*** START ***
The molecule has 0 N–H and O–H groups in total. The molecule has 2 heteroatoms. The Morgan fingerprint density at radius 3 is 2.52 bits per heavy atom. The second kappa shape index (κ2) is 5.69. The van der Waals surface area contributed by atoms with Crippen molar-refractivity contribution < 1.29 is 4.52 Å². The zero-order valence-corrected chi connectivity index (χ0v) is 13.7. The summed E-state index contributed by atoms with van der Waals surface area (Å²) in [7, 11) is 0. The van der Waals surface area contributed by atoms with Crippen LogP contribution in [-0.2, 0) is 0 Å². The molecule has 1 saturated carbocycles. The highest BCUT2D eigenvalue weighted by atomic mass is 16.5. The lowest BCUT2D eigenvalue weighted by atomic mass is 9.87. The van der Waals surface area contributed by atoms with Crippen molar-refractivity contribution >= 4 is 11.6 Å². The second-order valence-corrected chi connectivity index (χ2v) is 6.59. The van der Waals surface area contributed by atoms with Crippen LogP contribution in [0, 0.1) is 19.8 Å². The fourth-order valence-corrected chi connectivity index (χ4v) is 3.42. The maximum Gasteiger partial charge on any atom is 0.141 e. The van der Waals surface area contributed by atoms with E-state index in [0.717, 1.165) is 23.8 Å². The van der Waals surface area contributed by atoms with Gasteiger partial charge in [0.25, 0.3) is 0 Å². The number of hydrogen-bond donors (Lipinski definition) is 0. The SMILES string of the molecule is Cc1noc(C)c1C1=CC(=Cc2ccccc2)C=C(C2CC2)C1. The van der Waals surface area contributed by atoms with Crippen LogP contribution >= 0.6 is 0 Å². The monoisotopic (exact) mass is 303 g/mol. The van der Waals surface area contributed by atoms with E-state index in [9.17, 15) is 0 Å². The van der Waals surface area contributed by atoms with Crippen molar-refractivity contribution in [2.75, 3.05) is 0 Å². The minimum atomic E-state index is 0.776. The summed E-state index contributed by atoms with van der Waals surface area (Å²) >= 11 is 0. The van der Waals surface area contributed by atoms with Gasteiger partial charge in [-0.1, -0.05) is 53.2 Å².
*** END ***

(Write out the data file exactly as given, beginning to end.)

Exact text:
The molecule has 0 N–H and O–H groups in total. The molecule has 2 heteroatoms. The Morgan fingerprint density at radius 3 is 2.52 bits per heavy atom. The second kappa shape index (κ2) is 5.69. The van der Waals surface area contributed by atoms with Crippen molar-refractivity contribution < 1.29 is 4.52 Å². The zero-order valence-corrected chi connectivity index (χ0v) is 13.7. The summed E-state index contributed by atoms with van der Waals surface area (Å²) in [7, 11) is 0. The van der Waals surface area contributed by atoms with Crippen LogP contribution in [-0.2, 0) is 0 Å². The molecule has 1 saturated carbocycles. The highest BCUT2D eigenvalue weighted by atomic mass is 16.5. The lowest BCUT2D eigenvalue weighted by atomic mass is 9.87. The van der Waals surface area contributed by atoms with Crippen molar-refractivity contribution >= 4 is 11.6 Å². The second-order valence-corrected chi connectivity index (χ2v) is 6.59. The van der Waals surface area contributed by atoms with Crippen LogP contribution in [0, 0.1) is 19.8 Å². The fourth-order valence-corrected chi connectivity index (χ4v) is 3.42. The maximum Gasteiger partial charge on any atom is 0.141 e. The van der Waals surface area contributed by atoms with E-state index in [0.717, 1.165) is 23.8 Å². The van der Waals surface area contributed by atoms with Gasteiger partial charge in [0.25, 0.3) is 0 Å². The number of hydrogen-bond donors (Lipinski definition) is 0. The SMILES string of the molecule is Cc1noc(C)c1C1=CC(=Cc2ccccc2)C=C(C2CC2)C1. The van der Waals surface area contributed by atoms with Crippen LogP contribution >= 0.6 is 0 Å². The monoisotopic (exact) mass is 303 g/mol. The van der Waals surface area contributed by atoms with E-state index in [9.17, 15) is 0 Å². The van der Waals surface area contributed by atoms with Crippen molar-refractivity contribution in [2.75, 3.05) is 0 Å². The minimum atomic E-state index is 0.776. The summed E-state index contributed by atoms with van der Waals surface area (Å²) >= 11 is 0. The van der Waals surface area contributed by atoms with Gasteiger partial charge in [-0.1, -0.05) is 53.2 Å².